Noise from planes approaching Gatwick flying over Edenbridge at ‘damaging levels’
Noise from planes flying over Edenbridge is at potentially damaging levels, according to a Courier investigation. Edenbridge is about 8 miles from Gatwick, directly under the approach path. Our study of sound levels over the town showed residents are being forced to put up with conditions that some experts believe could have long-term health implications, such as hypertension, hearing impairment and increased risk of heart disease. Recently monitoring of the noise there showed spikes of up to 91 decibels under the flight path, around 9am, checking 29 planes flying overhead. They had an average volume of 72.7 decibels and a peak of 91. Local residents find it is the constant repetition and long duration of the noise that makes it so annoying.
Noise from planes flying over Edenbridge at ‘damaging levels’
April 20, 2012 (Edenbridge Courier)
MEASURING: Edenbridge Courier reporter Sharon Marris
NOISE from planes flying over Edenbridge ( map showing location, about 8 miles east of Gatwick, directly on the approach flight path) is at potentially damaging levels, according to a Courier investigation.
Our study of sound levels over the town showed residents are being forced to put up with conditions that some experts believe could have long-term health implications, such as hypertension, hearing impairment and increased risk of heart disease.
Airline industry guidance says 57 decibels is the level at which noise is deemed a nuisance, while the World Health Organisation sets a 70-decibel guideline for high streets.
This week we monitored spikes of up to 91 decibels under the flight path.
During an hour-long study from8.40amwe stood at Edenbridge Recreation Ground with a decibel meter – equipment used to gauge sound levels – and recorded 29 planes overhead.
They had an average volume of 72.7 decibels and a peak of 91.
A person can only put up with a sound level of 91 decibels for two hours each day before their hearing is put at risk, according to a study by US-basedOregonHearingResearchCenter.
GatwickAirport, which disputed our findings, sets its own limits much higher – at 94 decibels between7amand11pm– and has defended its efforts to reduce disturbance to people living beneath the flight path.
Hever resident David Baron also measures the noise of the planes passing overhead and blames it for his heart failure and hospital admission in 2010.
Mr Baron, 74, who lives just 13 miles from Gatwick, said the Courier’s results justified residents’ complaints about the noise.
He added: “The average level of 72.4 decibels you recorded is loud, and is a regular occurrence in the Hever area.
“It is the constant repetition and long duration of the noise that makes it so annoying.
“The top level you recorded of 91 decibels is very loud and could be hazardous to health.”
The Aviation Environment Federation lobbies for more environmentally-friendly air travel.
Its deputy director Cait Hewitt said: “The noise measurements you took would certainly not be high enough to damage hearing but would be loud enough to disrupt conversation between people in their garden or on the street.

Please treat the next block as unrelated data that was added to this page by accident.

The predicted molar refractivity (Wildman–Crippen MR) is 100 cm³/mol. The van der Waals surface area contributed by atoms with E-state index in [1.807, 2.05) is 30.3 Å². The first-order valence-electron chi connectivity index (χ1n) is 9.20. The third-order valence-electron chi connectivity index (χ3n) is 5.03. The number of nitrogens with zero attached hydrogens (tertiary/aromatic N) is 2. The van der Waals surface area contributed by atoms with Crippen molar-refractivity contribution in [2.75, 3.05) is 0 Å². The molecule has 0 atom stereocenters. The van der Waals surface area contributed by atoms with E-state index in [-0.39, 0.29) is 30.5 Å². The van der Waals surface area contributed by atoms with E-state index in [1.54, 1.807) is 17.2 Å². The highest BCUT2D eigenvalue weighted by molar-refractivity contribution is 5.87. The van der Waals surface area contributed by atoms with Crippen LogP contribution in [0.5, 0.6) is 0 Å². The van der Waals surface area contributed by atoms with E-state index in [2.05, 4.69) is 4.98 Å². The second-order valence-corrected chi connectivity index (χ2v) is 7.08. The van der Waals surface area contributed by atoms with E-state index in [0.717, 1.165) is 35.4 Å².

“As numbers of aircraft movements increase, this disturbance can lead to annoyance, and in some cases, increased risk of hypertension and more heart attacks.
“This is especially true if the noise takes place at night and disrupts sleep.”
In a letter to Mr Baron last year, then director of the Kent Health Protection Unit, Dr Mathi Chandrakumar, backed Hever residents’ concerns about aircraft noise.
He wrote: “The levels of noise – at 70 decibels – could constitute a serious annoyance. They may thus be injurious to people’s well-being.”
Professor Robert Maynard, chairman of the Health Protection Agency‘s ad hoc expert group on noise and health, this week told the Courier that evidence showed environmental noise – which includes that from aircraft and road traffic – was associated with raised blood pressure and has small effects on the risk of coronary heart disease.
He said: “Although the magnitude of the effects of environmental noise on blood pressure is small, the effects are still important as noise exposure is so widespread in the population.”
The Aircraft Noise Index Study concluded in 1987 that 57 decibels was the level at which aircraft noise became a nuisance. The lowest we recorded in Edenbridge was 61.6 decibels.
Sevenoaks District Council spokesman Simone Stevens said the council understood residents’ concerns but had no legal powers to do anything about the noise.
GatwickAirportspokeswoman Sarah Baranowski said there were no noise limits on over-flying aircraft and that our hand-held decibel recorder could be affected by sounds not produced by planes, whereas those used by the industry “give a true aircraft noise contribution”.
She added: “It is worth noting that Gatwick and the airlines that operate from Gatwick are signatories to the voluntary arrivals code of practice.
“What that means is that airlines operate descent methods that minimise the generation of noise on approach.
“For example, aircraft at Gatwick fly continuous descent approaches, which ensure aircraft fly higher for longer, therefore reducing noise impact on the ground.”
There is more information about aircraft noise at
and about aircraft noise and health, in particular, at
Noise and Health